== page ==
She looks like a young girl from a distance, her uncovered braid floating back and forth as she sweeps, hoists broken doors, and repeatedly crosses the wide expanse with a bucket to fetch water from a cistern. But when she pauses in her chores to interact briskly and anxiously with the men and boys, I see that her face is old. I wish I could show this narrow, taut face and its look of experience and concern, but photographs of girls and all but the oldest women are banned. Yet I know I am looking at the worry of a grown woman, of a mother for her children; it is not the face of a frightened child. In spite of the uncovered hair I still wonder if somehow I could be seeing the face of a woman who failed to grow. She is off again, so I settle on the expression “diminutive person” for now.
Last Wednesday, soldiers in two Civil Administration jeeps and two bulldozers arrived in al-Markez in the South Hebron Hills, one of twelve towns in Masafer Yatta located in the area that Israel knows as “firing zone 918.” They began their destruction there and moved on to three other towns. In all, they demolished 6 houses and 2 animal fences, confiscated 9 solar panels and their batteries, and destroyed 3 water tanks. They made homeless 29 people, including 10 children. The excuse was lack of building permits, but as we know, such permits are not issued to Palestinians.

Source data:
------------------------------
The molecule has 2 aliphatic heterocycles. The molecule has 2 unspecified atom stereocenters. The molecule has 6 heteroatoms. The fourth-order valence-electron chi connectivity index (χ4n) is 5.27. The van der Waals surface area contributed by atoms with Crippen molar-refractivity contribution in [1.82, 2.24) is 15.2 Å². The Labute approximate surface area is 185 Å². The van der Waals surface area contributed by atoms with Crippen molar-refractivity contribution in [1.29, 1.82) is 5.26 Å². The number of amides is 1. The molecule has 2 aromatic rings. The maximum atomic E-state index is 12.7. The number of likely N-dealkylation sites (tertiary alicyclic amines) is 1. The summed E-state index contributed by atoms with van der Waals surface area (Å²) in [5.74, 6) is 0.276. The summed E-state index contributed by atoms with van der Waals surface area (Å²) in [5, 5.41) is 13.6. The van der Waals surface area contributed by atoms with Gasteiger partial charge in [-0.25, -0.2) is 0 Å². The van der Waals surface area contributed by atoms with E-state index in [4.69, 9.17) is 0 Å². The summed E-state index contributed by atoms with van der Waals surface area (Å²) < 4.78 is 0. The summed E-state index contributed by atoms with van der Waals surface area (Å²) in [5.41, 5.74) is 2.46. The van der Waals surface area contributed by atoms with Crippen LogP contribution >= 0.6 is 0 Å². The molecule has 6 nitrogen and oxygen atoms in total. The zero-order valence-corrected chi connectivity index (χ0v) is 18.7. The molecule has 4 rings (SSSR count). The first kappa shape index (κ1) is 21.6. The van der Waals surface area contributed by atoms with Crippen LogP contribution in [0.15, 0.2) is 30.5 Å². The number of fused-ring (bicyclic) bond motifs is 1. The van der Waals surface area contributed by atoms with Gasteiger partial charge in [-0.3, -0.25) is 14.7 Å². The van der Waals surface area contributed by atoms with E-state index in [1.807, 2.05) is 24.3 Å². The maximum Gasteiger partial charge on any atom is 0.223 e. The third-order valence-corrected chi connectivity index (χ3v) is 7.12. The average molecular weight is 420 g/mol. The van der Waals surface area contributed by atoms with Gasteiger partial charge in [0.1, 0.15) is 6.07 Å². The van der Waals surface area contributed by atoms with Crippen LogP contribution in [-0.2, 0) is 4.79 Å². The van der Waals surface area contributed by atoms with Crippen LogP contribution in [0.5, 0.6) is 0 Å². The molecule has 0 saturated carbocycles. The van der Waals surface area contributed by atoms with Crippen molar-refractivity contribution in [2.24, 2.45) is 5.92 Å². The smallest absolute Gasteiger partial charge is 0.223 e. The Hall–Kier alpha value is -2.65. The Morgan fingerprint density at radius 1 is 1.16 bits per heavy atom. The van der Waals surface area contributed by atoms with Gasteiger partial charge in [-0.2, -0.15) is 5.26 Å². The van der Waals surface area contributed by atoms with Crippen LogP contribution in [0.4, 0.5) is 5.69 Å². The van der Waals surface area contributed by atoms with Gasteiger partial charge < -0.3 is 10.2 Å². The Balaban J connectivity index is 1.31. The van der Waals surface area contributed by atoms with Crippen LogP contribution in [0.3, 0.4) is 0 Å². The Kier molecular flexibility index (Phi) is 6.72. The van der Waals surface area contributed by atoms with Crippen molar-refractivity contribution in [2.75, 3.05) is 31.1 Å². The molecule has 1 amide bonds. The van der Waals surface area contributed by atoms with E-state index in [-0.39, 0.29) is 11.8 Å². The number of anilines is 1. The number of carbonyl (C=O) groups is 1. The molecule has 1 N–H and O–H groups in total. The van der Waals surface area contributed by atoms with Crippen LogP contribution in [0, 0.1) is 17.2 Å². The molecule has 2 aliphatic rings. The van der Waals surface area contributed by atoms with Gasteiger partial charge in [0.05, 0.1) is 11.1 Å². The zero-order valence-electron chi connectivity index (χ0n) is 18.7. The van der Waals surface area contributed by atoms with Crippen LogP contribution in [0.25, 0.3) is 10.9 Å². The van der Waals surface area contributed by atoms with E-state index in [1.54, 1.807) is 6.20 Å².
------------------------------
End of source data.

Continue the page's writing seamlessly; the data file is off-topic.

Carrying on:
I found out about the demolitions on May 2, the day they occurred. A group of American legislative aides, constituents, and a few others coordinated by Rebuilding Alliance, an American non-profit organization that works to help Palestinian communities keep their villages standing, had traveled to the village of Susiya in the South Hebron Hills, which is itself currently under a demolition order. There we met with resident Nasser Nawaja, spokesperson for Susiya, as well as with a representative from Haqel, an Israeli NGO that works through legal channels to save Palestinian land from appropriation, and with Elad Orian, from Comet-ME, an Israeli-Palestinian NGO that provides sustainable energy and clean water to these communities. I have written about Comet-ME before (here). Nasser, who works as a field researcher for the human rights organization B’tselm, had just returned from documenting the demolitions. Elad discussed Comet-ME’s commitment to restore services after demolitions and confiscations.